Multiple effect evaporation is a way to reduce the steam requirements for concentration of aqueous solutions. In this case, the train of evaporators is configured in the backward direction, i.e., the steam enters the first effect and the feed enters the final effect. This crossflow arrangement is more thermally efficient than the parallel flow forward configuration.
The inputs are the number of evaporators or effects, the desired final concentration of the feed, the heat transfer coefficients of each effect, the feed temperature, concentration and flow rate, the final and entering steam pressures and the dependence of the boiling point rise and other physical properties on the concentrration of the solution.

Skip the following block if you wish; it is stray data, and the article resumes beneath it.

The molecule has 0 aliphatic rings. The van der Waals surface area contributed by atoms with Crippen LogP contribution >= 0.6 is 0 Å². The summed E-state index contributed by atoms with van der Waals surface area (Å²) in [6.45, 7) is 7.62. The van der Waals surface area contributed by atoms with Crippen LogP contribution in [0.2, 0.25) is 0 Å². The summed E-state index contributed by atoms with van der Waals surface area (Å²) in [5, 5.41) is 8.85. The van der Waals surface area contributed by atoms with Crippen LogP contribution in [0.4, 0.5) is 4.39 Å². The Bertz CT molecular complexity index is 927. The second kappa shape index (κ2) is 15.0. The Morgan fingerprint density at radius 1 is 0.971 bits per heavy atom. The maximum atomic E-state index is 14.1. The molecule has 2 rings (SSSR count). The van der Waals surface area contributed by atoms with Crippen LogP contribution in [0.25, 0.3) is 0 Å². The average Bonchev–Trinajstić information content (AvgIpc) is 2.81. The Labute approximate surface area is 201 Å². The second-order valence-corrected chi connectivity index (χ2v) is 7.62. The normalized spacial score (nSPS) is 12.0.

The output is a table of the conditions and flows in each evaporator along with the required heat exchange area (HX), assuming equal HX for each effect is desired. The steam economy is also computed indicating the weight of vapor produced per pound of steam consumed.
It is assumed that radiant heat losses are minimal, and all vapor produced is passed to the next effect.